The Other Face of Plastic Surgery

Michael H. Rosenberg, MD

Article by
White Plains Plastic Surgeon

Although everyone is familiar with the glamour of Plastic Surgery, and one has only to turn on their television or go to YouTube to view some of the most current cosmetic surgical procedures that we perform, there is another side of Plastic Surgery that I would like to share with you this month…   From the repair of congenital birth defects to the reconstruction of trauma and burn victims, from the repair of the hand to cancer reconstruction, Plastic Surgeons have been in the forefront of helping our patients recover and lead normal lives.  In cosmetic plastic surgery the goal is enhancing our patient’s appearance, while in reconstructive plastic surgery the goal is restoring one’s appearance.   In many cases, the two goals overlap, and the surgical techniques are often very similar.
At the Breast Institute in my own hospital, Northern Westchester Hospital, as well as in many of our Westchester Hospitals, our goal is to restore and where possible enhance the appearance of our patients who are dealing with the diagnosis of breast cancer.  Plastic Surgeons are an integral part of the team that cares for woman with the diagnosis of breast cancer, and for many patients the same operation that treats their cancer is the operation that helps restore their breast.  This advance has been recognized as critical for the welfare of our patients, and access to breast reconstruction has been codified in New York State law.  Not only are health insurers required to cover breast reconstruction services, but in addition, surgery on the opposite breast for symmetry has also been recognized as a required coverage benefit… More recently, The NY State legislature has mandated that woman with a new diagnosis of breast cancer must be given information explaining their options for breast reconstruction, and access to this treatment if they so desire…  I hope to go into some of the specifics of the surgical options for breast reconstruction with my readers in my column this October during Breast Cancer awareness month…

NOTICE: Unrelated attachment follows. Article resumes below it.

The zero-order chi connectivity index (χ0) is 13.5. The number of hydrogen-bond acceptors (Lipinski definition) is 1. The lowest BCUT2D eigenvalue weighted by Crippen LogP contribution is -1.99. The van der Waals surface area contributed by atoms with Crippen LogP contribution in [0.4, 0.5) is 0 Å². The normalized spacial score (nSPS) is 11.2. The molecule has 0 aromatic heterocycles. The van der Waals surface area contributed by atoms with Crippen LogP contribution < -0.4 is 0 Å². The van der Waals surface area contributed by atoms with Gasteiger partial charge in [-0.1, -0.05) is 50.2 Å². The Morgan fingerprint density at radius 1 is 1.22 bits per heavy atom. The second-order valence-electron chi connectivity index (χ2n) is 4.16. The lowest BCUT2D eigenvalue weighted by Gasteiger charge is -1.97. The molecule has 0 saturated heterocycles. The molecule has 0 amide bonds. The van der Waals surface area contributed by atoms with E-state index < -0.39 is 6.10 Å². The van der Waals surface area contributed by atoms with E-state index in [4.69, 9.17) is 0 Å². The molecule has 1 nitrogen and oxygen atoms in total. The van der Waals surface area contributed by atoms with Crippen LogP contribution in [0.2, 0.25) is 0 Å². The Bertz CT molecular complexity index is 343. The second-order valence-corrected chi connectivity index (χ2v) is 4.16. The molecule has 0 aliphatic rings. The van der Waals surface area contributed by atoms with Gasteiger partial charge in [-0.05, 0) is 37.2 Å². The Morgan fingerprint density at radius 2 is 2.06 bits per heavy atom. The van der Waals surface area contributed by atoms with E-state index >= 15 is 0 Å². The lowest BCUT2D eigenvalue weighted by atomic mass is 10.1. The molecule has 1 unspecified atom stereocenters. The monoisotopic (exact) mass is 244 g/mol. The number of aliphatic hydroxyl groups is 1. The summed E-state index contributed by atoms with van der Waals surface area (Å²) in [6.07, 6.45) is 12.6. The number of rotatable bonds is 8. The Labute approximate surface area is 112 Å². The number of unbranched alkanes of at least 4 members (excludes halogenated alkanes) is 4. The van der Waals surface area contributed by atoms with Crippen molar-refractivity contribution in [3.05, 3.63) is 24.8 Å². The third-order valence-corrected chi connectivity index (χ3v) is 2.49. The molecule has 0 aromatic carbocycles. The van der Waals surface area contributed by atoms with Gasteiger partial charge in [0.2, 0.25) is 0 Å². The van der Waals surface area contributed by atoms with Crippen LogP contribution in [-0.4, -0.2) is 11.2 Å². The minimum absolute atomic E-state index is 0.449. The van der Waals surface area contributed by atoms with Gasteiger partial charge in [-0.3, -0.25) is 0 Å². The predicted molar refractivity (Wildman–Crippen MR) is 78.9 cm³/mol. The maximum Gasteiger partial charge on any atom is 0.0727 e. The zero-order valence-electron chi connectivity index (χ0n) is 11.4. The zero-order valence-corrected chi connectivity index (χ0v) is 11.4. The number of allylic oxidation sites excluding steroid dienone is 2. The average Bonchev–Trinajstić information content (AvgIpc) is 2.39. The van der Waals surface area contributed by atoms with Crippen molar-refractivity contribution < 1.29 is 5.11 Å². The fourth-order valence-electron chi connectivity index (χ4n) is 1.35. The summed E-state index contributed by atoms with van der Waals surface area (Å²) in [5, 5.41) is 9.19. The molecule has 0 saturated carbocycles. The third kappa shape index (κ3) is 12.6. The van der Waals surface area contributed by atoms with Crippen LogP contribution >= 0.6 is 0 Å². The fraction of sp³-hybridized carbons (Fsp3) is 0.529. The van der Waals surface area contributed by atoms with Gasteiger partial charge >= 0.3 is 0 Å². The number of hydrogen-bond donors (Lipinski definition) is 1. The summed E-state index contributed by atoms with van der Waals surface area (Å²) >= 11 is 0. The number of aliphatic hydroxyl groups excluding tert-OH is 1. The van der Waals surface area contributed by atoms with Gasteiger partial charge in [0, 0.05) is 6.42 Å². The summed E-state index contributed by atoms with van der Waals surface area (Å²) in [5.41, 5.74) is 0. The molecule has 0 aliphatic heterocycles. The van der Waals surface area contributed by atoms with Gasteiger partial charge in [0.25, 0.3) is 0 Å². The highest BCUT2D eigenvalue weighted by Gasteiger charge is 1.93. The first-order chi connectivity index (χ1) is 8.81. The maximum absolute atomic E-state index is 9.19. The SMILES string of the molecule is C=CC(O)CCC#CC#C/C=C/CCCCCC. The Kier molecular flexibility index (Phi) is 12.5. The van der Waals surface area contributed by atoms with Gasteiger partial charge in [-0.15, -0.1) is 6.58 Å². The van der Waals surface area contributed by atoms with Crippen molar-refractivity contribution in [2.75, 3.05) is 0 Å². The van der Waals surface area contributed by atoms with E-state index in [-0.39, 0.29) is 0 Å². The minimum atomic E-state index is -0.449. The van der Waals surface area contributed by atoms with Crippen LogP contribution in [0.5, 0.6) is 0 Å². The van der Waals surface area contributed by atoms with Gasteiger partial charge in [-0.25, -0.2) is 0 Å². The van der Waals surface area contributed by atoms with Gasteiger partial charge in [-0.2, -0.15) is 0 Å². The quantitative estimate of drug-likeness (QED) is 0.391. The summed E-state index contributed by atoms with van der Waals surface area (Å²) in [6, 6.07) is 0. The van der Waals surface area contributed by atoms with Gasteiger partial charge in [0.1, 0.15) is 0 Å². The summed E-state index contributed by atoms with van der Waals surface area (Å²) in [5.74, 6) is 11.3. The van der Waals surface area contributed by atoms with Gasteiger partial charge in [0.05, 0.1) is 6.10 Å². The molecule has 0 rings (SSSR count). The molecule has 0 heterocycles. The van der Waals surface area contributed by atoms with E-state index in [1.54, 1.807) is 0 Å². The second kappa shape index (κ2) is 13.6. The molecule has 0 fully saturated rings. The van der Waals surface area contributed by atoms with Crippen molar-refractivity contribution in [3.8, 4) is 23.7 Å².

I remember when I was chief surgical resident at Columbia-Presbyterian my residency director and the Vice-Chairman of the Department questioned, “Why in the world would you want to go into the field of superficial skin surgery”?   Although he was kidding (or at least I hope he was), my work as a plastic Surgeon in the Army Reserve taught me just how important restoring someone’s appearance can be.  I had the privilege of operating on many of our soldiers returning from Afghanistan and Iraq, and to be able to help them return to a normal life after all of their sacrifice on our behalf has been one of the most rewarding experiences of my life.  Plastic surgeons remain a critical part of the trauma care team, and one of our colleagues recently pushed the limits of our science and art when she reported on her first facial transplant operation for a victim of trauma.   Stay tuned for some very exciting developments in this area…
Although there is so much more to share with you, I wanted to conclude with a discussion of another service Plastic Surgeons perform as American Ambassadors of good will throughout the world.  Each of the partners in my practice, along with many of our colleagues throughout the state, have travelled to other countries on medical missions to provide advanced Plastic Surgery care, most often to children.  Treating severe burns scars, and cleft lips and palates, and helping train local physicians so their work can be carried on, is part of many plastic surgeons’ repertoire.  Here, our biggest reward is a child’s smile that we helped to restore…